In this, the sophomore outing for Møster! we are immediately given the manifesto for the album: near-psychedelic avant garde jazz exploration rendered in suitably smoky warm-toned saturation, percolating moments of torrid frenzy and laid-back jams. You can almost smell the sulphur and the heat, the gargling blopping of lava flows are ever-present, and if the listener isn't fearful of or excited by the prospect of being thoroughly incinerated, they aren't listening to the same record that I am now.
The four-part suite "Descending Into This Crater" begins with "Poutanian Debate", a kind of evocation of early science fiction movie soundtracks, a mixture of bassy ominous foreboding, and tense treble staccatos. The alternating 5ths that hum-buzz their way have a hint of an elevator to them, and more than a suggestion of something alien. The negotiation seems to be relatively amicable, but suitably strong-willed. Each member of the group jockey for position, fully aware that they are bound to each other on this downward, ever-downward, trip.
Kjetil Møster's sax playing is, and has always been, a revelation. He knows what everyone says the sax is capable of (or rather, what everyone says that anyone is capable of producing from it), but seems to ignore this "received wisdom." Instead, he seems intent on finding a playing style that might just kill weaker saxophones off. He plays as though the fate of humankind depends on it.
He has his match in Hans Magnus Ryan, though. The Motorpsycho guitarist and vocalist has a similar lack of regard for rules, whether traditional or avant garde (yeah – the avant garde has rules. Look them up – you have to look carefully, because most practitioners and critics spend their time disguising them, or behave as though they don't exist).
The sonic geological survey that progresses from "Poutanian Debate to "Central Sunrise" evolves into a kind of summary of findings in "Magma Movement", a more structured piece (or at least more structured in appearance – the previous two pieces don't sound "thrown together" by any stretch of the imagination). It contains some epic jamming, and two great solos by Møster and Ryan. It also bears some of the hallmarks of "prog" or at least Pink Floyd's "Space Rock", except instead of an "Interstellar Overdrive", it is an "Intertectonic" one.
"Mount Vesuvio" follows a jam-on-a-stumbling-riff structure, extending the jams from "Magma Movement" (Listen to this while watching footage from the 70s of Mount Etna erupting. It's pretty awesome!) The track – and the suite – end on a crunching guitar reverberation. "Epic" is the word that comes to mind.
And "epic" doesn't leave my mind for very long. "Tearatorn" weighs in at over 14 minutes. It jitters its way into the world, chattering rims 'n' stick, whiney slide guitar dancing epileptic across staccato sax lines. This near-psychotic dance continues for a minute and a half before Kjetil Møster spiral's into control and the piece breaks open into a glorious rock world. That's RAWK world (don't picture me saying it, picture Jack Black saying it). It was this kind of jam that made another Møster project so wonderful: The Core (a fabulous band – their album "Office Essentials" is fantastic, and you should own it already). The jam evolves into something akin to a Jimi Hendrix live performance when he was at the peak of his powers. The rhythm section of Kenneth Kapstad (also of Motorpsycho) and bassist Hængsle Eilertsen (Elephant9, Big Bang) is joyously fluid stuff, a non-Newtonian liquid that is so charged with sonic oscillation it carries the guitar and sax to higher and higher reaches. Møster solos in that way that demands attention without being at all "Look at me" or "Look what I can do!" I always get the feeling that Møster is in the zone because that's where he loves to be. He'd be there whether we were coming or not. By extension, Møster! the band is exactly the same. When they lay down a 14 minute track it demands and keeps your attention from start to finish. I've heard 2 minute songs that felt 10 times longer than this. I couldn't believe when the track reached its end, it seemed so much shorter. I wanted more.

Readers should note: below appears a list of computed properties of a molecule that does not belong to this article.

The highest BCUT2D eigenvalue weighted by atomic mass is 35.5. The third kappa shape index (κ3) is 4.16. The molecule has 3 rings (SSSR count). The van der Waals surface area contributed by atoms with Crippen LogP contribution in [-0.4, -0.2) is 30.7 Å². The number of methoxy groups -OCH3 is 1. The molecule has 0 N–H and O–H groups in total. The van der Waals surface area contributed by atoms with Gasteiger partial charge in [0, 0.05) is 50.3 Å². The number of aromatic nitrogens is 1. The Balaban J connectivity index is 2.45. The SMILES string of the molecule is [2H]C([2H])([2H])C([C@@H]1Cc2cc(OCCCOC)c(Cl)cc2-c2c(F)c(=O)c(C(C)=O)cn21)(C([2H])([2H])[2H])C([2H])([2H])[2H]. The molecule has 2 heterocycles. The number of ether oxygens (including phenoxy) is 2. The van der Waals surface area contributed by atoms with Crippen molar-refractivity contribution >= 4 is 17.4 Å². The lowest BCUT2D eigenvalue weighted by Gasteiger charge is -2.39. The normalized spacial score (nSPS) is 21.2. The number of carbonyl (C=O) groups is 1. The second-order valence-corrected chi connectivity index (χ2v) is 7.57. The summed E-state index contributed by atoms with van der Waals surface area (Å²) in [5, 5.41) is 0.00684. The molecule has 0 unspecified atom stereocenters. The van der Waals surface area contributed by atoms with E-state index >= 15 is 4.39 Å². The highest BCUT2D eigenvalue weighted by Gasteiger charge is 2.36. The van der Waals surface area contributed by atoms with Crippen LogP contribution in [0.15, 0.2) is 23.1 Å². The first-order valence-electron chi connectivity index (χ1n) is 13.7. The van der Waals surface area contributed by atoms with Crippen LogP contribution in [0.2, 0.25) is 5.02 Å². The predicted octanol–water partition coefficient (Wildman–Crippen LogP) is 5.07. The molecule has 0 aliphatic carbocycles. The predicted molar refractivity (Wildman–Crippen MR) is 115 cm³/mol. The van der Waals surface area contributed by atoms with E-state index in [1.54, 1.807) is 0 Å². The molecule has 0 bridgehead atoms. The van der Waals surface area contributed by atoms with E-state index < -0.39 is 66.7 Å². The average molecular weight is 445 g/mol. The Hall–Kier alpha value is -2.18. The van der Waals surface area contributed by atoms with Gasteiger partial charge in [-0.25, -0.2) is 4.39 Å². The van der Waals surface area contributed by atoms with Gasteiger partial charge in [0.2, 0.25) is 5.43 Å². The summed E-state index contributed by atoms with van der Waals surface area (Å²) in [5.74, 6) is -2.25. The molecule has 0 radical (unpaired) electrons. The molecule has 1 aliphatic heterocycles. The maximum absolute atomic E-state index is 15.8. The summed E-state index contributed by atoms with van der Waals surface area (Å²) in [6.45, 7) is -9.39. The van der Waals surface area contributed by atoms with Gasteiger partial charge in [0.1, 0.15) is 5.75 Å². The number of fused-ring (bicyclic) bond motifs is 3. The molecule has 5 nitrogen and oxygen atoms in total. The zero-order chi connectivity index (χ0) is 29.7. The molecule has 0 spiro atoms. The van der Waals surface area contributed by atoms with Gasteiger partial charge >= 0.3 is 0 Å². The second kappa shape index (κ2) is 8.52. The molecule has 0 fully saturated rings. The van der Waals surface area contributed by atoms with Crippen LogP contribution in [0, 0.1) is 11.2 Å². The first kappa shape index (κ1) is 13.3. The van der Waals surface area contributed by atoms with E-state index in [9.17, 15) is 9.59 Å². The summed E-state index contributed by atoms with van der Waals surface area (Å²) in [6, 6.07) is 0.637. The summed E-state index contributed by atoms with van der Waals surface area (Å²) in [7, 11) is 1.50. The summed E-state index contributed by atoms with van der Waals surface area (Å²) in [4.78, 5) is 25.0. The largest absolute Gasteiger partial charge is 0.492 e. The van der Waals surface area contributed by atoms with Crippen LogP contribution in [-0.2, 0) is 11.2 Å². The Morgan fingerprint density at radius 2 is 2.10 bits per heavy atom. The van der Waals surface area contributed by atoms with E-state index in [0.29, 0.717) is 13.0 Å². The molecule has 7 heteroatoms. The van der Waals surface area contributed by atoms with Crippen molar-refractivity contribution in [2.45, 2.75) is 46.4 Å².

"Underworld Risk" ventures forward without trepidation, steadily hacking its way, tossing obstacles aside as though they weren't even there. Then the breakout comes: forgive me, but there is no other way to say it: this motherfucker ROCKS so hard your spleen will explode. This is the kind of rockin' that can only come from a deep relationship between the musician and the instrument. There is no fear – all that apparent trepidation was actually a meditation, psyching up for the leap of faith, the unquantifiable exuberant brilliance, the absolute mindfuck that this track becomes.
I feel like I've been huffing pure oxygen, injected with adrenalin, snorting speed and thrown off a cliff to be caught by a giant eagle before hitting the rocks below.
There is no bombast here. None of that filigree that no one gives a damn about. This is unrepentantly, overcharged music that will shake you free of any notions you may have been harbouring about the improvised music of today. "Inner Earth" is the musical equivalent of free running through the end of the world.
Furthermore: HUZZAH! HUZZAH! HUZZAH!